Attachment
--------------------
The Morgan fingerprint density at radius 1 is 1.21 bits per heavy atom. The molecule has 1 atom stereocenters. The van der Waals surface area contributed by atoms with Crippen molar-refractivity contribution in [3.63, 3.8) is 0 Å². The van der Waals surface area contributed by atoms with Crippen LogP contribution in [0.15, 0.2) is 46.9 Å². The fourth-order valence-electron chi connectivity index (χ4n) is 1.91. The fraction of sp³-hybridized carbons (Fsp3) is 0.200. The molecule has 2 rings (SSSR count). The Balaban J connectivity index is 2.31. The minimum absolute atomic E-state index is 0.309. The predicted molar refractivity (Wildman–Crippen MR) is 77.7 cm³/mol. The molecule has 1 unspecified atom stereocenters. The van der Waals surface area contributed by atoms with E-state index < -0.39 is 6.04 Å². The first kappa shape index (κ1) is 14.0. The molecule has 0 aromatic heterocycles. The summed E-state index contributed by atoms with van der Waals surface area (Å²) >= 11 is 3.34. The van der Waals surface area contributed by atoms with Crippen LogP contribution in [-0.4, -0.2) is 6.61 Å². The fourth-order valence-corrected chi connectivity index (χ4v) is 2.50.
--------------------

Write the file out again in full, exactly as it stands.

The Morgan fingerprint density at radius 1 is 1.21 bits per heavy atom. The molecule has 1 atom stereocenters. The van der Waals surface area contributed by atoms with Crippen molar-refractivity contribution in [3.63, 3.8) is 0 Å². The van der Waals surface area contributed by atoms with Crippen LogP contribution in [0.15, 0.2) is 46.9 Å². The fourth-order valence-electron chi connectivity index (χ4n) is 1.91. The fraction of sp³-hybridized carbons (Fsp3) is 0.200. The molecule has 2 rings (SSSR count). The Balaban J connectivity index is 2.31. The minimum absolute atomic E-state index is 0.309. The predicted molar refractivity (Wildman–Crippen MR) is 77.7 cm³/mol. The molecule has 1 unspecified atom stereocenters. The van der Waals surface area contributed by atoms with E-state index < -0.39 is 6.04 Å². The first kappa shape index (κ1) is 14.0. The molecule has 0 aromatic heterocycles. The summed E-state index contributed by atoms with van der Waals surface area (Å²) >= 11 is 3.34. The van der Waals surface area contributed by atoms with Crippen LogP contribution in [-0.4, -0.2) is 6.61 Å². The fourth-order valence-corrected chi connectivity index (χ4v) is 2.50.